Charles R. Hofheimer, PC

Custody


Nothing can be more costly or emotionally draining than an all-out custody battle. Long gone are the times when a mother could expect to be awarded the custody of her children simply by virtue of being their mother.

Ex-husbands, grand parents, and even in-laws are now making strong cases against natural mothers for the care and custody of her children. Custody is a major issue in divorce now, and a very serious issue for all mothers in particular.


What exactly is custody?

Custody is not a very complicated legal term, but the awarding of custody in whole or in part to either parent can be an absolute nightmare that can consume years of in-court time and put you in debt for the rest of your life. When you were living with your spouse, you both had custody of your children. They were yours to love and cherish, and you were each legally and morally responsible for their care, feeding, and general welfare. Both you and your spouse had the authority to divide up those responsibilities any way you wanted. All that changes when you get a divorce.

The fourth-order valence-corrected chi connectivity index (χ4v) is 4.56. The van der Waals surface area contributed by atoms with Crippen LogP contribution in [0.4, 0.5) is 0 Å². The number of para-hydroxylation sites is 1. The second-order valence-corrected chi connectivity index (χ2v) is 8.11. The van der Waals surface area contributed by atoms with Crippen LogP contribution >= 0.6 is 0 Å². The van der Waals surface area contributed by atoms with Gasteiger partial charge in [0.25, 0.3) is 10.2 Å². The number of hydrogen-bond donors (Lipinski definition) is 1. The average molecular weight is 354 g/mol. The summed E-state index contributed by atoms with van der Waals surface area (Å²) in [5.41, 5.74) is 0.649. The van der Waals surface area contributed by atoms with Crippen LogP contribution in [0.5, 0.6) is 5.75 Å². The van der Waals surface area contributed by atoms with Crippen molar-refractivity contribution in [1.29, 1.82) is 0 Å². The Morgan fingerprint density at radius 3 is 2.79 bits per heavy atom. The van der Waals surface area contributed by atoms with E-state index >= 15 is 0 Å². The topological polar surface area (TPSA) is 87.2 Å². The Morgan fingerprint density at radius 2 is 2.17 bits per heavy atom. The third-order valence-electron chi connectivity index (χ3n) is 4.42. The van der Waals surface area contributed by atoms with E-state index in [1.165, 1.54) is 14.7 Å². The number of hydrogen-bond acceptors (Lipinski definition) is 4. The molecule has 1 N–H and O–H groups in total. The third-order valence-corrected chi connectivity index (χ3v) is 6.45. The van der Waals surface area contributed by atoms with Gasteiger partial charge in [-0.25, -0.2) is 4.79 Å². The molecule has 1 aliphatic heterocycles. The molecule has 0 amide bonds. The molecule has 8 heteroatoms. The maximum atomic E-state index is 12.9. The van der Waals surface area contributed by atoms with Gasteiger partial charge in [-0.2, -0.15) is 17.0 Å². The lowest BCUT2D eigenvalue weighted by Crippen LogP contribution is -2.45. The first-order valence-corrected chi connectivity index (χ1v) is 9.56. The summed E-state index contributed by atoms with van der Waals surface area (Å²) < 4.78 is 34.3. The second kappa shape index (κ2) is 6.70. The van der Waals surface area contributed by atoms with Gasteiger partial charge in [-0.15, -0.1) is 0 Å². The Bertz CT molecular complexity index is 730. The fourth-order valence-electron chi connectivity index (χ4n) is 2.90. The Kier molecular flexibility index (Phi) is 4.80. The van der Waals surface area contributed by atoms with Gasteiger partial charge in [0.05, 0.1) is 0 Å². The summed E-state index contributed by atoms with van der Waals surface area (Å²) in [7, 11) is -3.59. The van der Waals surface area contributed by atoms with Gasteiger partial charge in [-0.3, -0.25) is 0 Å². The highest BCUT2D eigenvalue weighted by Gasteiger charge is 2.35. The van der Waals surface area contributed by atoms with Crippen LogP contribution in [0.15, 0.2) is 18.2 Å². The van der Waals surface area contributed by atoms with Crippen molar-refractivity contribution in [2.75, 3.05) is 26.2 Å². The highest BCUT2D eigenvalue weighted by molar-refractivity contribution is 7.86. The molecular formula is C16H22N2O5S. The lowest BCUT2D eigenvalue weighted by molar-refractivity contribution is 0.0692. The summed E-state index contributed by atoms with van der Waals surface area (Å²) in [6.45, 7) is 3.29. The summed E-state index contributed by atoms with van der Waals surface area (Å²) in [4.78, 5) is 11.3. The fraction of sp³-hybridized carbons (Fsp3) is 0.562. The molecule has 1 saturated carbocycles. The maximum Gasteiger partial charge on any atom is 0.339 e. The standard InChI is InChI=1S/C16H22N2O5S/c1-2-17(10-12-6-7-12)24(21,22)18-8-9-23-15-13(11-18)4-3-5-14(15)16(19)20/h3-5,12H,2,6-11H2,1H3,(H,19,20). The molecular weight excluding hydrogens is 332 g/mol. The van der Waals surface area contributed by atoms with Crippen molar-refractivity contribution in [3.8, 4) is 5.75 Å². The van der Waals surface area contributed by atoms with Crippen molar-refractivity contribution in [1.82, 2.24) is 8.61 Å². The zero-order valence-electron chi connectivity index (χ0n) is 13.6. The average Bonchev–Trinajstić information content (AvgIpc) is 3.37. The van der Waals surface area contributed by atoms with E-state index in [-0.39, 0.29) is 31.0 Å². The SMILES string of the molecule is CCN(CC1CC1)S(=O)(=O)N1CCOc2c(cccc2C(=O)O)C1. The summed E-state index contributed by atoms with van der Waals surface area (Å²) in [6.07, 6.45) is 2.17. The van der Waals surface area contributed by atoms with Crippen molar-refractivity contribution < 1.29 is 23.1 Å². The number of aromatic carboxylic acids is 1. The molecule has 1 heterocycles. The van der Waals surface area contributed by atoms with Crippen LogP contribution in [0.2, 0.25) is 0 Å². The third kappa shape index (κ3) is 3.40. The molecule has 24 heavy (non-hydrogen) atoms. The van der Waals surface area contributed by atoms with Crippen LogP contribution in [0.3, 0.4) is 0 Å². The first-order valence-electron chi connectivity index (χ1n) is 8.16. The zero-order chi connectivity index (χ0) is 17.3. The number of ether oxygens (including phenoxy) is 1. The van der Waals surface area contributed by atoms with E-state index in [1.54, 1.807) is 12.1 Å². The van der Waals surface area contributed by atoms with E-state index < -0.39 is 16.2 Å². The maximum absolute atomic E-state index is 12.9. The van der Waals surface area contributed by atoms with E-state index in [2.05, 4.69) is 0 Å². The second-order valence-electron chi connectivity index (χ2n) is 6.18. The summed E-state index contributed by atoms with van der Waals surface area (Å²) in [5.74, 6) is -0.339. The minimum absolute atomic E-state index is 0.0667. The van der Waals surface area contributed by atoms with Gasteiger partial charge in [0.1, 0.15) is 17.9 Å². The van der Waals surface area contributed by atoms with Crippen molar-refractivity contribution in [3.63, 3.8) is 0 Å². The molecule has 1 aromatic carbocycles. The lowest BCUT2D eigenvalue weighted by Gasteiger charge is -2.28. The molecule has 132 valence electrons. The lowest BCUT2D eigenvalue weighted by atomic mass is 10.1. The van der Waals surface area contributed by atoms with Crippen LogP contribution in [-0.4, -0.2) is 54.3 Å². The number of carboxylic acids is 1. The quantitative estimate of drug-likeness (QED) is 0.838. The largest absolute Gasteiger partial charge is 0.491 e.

Once you get divorced the court decides how much each of you is to contribute to the care of your children. The court also determines with whom the children will live and to a greater or lesser extent how their lives are to be run. Custody may be awarded to one parent or both in a variety of ways. Generally though, only one parent is given actual physical custody of the children. The custodial parent then becomes responsible for the day-to-day living activities of the children.  The children live year-round in that parent's home, but the non-custodial parent will have certain rights of visitation and will also be partly financially responsible for the children's needs. The theory behind this is that it brings greater emotional stability to the children's lives and makes each parent responsible for the financial burden of raising one's children.